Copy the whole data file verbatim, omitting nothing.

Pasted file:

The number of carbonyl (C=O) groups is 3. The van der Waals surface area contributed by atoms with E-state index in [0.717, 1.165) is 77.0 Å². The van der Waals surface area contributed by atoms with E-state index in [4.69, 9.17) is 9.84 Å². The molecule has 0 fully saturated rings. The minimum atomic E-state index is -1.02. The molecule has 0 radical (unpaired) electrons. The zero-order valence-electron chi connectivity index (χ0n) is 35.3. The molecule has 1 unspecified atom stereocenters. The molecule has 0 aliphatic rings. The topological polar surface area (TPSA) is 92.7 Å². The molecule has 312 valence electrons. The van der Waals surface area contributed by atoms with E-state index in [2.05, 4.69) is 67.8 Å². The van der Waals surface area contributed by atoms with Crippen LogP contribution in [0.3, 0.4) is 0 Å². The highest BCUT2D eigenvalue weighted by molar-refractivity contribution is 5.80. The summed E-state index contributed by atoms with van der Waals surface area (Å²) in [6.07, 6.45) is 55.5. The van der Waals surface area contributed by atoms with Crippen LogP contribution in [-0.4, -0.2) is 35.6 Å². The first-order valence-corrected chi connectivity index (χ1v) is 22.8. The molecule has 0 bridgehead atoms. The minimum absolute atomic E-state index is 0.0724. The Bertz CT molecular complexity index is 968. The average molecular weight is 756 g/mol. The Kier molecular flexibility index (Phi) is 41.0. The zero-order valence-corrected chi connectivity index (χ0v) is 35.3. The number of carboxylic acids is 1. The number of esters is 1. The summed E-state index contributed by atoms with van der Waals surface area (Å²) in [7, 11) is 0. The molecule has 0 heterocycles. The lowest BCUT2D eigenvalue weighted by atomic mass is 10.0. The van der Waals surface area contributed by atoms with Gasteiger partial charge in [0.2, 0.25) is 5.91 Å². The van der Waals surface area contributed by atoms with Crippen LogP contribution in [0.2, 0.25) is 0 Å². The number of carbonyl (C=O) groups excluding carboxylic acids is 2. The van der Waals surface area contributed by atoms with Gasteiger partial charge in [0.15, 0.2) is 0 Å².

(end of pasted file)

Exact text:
The number of carbonyl (C=O) groups is 3. The van der Waals surface area contributed by atoms with E-state index in [0.717, 1.165) is 77.0 Å². The van der Waals surface area contributed by atoms with E-state index in [4.69, 9.17) is 9.84 Å². The molecule has 0 fully saturated rings. The minimum atomic E-state index is -1.02. The molecule has 0 radical (unpaired) electrons. The zero-order valence-electron chi connectivity index (χ0n) is 35.3. The molecule has 1 unspecified atom stereocenters. The molecule has 0 aliphatic rings. The topological polar surface area (TPSA) is 92.7 Å². The molecule has 312 valence electrons. The van der Waals surface area contributed by atoms with E-state index in [2.05, 4.69) is 67.8 Å². The van der Waals surface area contributed by atoms with Crippen LogP contribution in [0.3, 0.4) is 0 Å². The highest BCUT2D eigenvalue weighted by molar-refractivity contribution is 5.80. The summed E-state index contributed by atoms with van der Waals surface area (Å²) in [6.07, 6.45) is 55.5. The van der Waals surface area contributed by atoms with Crippen LogP contribution in [-0.4, -0.2) is 35.6 Å². The first-order valence-corrected chi connectivity index (χ1v) is 22.8. The molecule has 0 bridgehead atoms. The minimum absolute atomic E-state index is 0.0724. The Bertz CT molecular complexity index is 968. The average molecular weight is 756 g/mol. The Kier molecular flexibility index (Phi) is 41.0. The zero-order valence-corrected chi connectivity index (χ0v) is 35.3. The number of carboxylic acids is 1. The number of esters is 1. The summed E-state index contributed by atoms with van der Waals surface area (Å²) in [7, 11) is 0. The molecule has 0 heterocycles. The lowest BCUT2D eigenvalue weighted by atomic mass is 10.0. The van der Waals surface area contributed by atoms with Gasteiger partial charge in [0.2, 0.25) is 5.91 Å². The van der Waals surface area contributed by atoms with Crippen LogP contribution in [0.2, 0.25) is 0 Å². The number of carbonyl (C=O) groups excluding carboxylic acids is 2. The van der Waals surface area contributed by atoms with Gasteiger partial charge in [0.15, 0.2) is 0 Å².